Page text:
Respiratory infections are common in cats, so it's likely your kitty may end up with one at some point or another. Respiratory infections in cats range from mild to severe, but they aren’t likely to be fatal -- though your kitty should still see your vet right away.
Symptoms of a respiratory infection in your cat are a lot like those you’d expect if your cat had a cold. In fact, one is pretty much the same as the other in terms of how your kitty is affected. In most cases he’s going to do a lot of sneezing and coughing, and he’ll probably have runny eyes and a runny nose to go with them. Chest congestion is common with a respiratory infection, and your pet may have rapid, shallow breathing or may seem to struggle to get enough air. Such a condition can easily turn into pneumonia if you don’t treat it.
Two viruses are responsible for most feline upper respiratory troubles. According to information provided by WebMD, as many as 90 percent of all contagious respiratory infections in cats are caused by either feline herpesvirus or calicivirus. Less often, bacteria such as bordatella or chlamydia cause respiratory infections. Cats living in crowded situations such as shelters and boarding facilities are commonly exposed to some or all of these diseases. The germs are transmitted when the cats sneeze or cough on each other, or when kitties use contaminated dishes.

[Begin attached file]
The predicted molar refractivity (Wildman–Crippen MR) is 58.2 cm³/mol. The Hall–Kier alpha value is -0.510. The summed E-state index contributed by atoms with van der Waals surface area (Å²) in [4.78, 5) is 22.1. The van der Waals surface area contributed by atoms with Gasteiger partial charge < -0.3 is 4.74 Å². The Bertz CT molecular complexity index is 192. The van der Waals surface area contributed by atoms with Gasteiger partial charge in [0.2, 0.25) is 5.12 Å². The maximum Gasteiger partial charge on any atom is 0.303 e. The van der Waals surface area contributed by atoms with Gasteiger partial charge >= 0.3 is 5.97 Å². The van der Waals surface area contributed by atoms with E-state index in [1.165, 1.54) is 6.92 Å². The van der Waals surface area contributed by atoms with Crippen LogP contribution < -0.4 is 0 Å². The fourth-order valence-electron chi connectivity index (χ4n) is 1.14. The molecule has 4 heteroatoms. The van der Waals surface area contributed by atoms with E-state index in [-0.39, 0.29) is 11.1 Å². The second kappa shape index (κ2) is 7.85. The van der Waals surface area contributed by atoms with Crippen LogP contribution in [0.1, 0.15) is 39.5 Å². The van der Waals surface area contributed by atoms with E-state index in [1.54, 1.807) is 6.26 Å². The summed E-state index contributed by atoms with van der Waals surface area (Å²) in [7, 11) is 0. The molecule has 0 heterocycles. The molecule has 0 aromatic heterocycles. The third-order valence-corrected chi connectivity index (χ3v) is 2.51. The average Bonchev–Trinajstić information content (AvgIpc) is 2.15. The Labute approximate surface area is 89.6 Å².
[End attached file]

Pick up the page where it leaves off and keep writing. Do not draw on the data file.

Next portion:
Your pet’s first line of defense against feline herpesvirus, calicivirus, bordatella and chlamydia is proper vaccination. Feline viral rhinopneumonitis and rhinotracheitis are different names for the same thing; they're caused by the herpesvirus. Both the rhinotracheitis, chlamydia, calicivirus and panleukopenia (RCCP) vaccine and the feline viral rhinotracheitis, calicivirus and panleukopenia (FVRCP) vaccine protect cats against these two common respiratory viruses. The RCCP vaccine also protects against chlamydia, while a bordatella preventative is given separately. Keeping your kitty indoors full time will help to protect him from upper respiratory illnesses by minimizing his exposure to other cats.
Once your kitty has contracted herpesvirus, he’s probably got it for life. That doesn’t mean he’ll always be sick, but the symptoms are likely to recur during times of stress. Some cats carry herpes without ever showing any signs of illness, while others may have chronically weepy eyes and frequent bouts of sneezing. When your pal is showing symptoms, your vet can help by prescribing antibiotics to ward off secondary infections and medicine to make him more comfortable in general. If he’s really sick, your kitty may need to be hospitalized and treated with intravenous fluids and supportive care.
Always check with your veterinarian before changing your pet’s diet, medication, or physical activity routines. This information is not a substitute for a vet’s opinion.